"What in the world — " Sam exclaimed.

Ellen just looked smug.


The afternoon wore on and so did the rain. Lucy was not a pleasant companion.


Lucy moped, as she was so good at doing, until Lois finally hinted to Clark that she had had enough and left for the den. It was really too early to sleep, but sleep wasn't what she had in mind. She curled up on the roll-away bed, hugging a pillow to her, and watched the rain out the window.

Clark joined her after a few moments, and just gazed at her. She looked so sweet that he couldn't resist. Sitting down next to her he pulled her back against his chest. She rested her head against him, and together they watched the rain come down.

Lois must have dozed a bit, because the next thing she knew her mother was knocking on the door, and telling them it was time for dinner. She turned around to wake Clark, but he was already wide awake and watching her intently.

"Is something wrong?" she asked him, looking into his soft brown eyes.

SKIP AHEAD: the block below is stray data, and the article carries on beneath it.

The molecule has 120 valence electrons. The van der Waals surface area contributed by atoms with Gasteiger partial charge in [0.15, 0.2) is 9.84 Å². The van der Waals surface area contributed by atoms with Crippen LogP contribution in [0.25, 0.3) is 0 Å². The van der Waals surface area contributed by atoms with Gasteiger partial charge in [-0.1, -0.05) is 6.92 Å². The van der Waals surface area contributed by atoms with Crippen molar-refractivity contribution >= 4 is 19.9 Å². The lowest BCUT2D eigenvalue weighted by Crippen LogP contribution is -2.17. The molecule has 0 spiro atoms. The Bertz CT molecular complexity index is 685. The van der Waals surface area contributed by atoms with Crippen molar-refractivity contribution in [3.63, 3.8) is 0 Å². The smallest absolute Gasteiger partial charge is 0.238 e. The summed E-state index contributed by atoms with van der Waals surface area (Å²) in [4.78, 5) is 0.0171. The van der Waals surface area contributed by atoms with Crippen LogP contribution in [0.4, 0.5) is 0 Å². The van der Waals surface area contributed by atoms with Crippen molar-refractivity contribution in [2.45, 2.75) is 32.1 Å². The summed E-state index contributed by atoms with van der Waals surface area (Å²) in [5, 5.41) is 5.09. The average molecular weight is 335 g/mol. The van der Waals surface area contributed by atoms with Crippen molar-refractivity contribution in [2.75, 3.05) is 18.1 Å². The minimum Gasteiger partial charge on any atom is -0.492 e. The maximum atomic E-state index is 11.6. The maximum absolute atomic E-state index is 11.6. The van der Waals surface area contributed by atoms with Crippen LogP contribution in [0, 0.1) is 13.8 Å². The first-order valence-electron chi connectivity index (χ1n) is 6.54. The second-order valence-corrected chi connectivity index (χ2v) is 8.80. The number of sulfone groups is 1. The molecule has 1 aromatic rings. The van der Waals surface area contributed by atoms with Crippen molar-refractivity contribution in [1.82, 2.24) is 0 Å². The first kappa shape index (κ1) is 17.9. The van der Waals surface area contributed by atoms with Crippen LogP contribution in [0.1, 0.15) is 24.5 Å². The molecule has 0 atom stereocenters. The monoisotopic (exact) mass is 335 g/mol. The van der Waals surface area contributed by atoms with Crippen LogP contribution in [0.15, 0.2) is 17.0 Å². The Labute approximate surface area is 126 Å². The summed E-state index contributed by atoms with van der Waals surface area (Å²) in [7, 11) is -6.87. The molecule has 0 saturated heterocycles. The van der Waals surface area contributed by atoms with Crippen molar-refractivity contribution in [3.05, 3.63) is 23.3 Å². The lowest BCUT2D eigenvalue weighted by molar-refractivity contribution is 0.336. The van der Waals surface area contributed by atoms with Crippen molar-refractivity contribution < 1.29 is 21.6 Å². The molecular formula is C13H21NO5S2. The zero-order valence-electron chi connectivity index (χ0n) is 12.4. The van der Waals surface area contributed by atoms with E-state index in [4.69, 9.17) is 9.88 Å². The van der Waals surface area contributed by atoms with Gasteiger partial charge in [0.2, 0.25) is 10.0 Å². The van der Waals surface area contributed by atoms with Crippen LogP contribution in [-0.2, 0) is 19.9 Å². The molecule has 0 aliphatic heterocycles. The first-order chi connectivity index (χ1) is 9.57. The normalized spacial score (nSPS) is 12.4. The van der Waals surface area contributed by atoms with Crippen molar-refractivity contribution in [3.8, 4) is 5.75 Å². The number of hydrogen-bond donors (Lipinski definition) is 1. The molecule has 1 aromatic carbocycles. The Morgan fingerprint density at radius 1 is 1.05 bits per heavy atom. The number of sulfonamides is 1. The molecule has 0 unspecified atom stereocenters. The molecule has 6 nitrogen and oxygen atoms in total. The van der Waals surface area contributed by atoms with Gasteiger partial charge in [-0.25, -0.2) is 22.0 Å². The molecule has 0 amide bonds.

He looked at her for a moment before placing a soft kiss on her lips. "Not a thing."

She was vaguely confused, and quizzed him some more. "So, you just like looking at me?"

"Yes, I do." he kissed her once more, and gently caressed her cheek with the palm of his hand. For a moment longer he just gazed at her, then he told her, "This is exactly how I wanted to spend my weekend."

Lois smiled back at him and was about to give him an even more enthusiastic kiss when her father knocked on the door. She sighed, and changed the kiss to a small peck before rising from the bed. Clark joined her and opened the door for her, letting her leave the den first.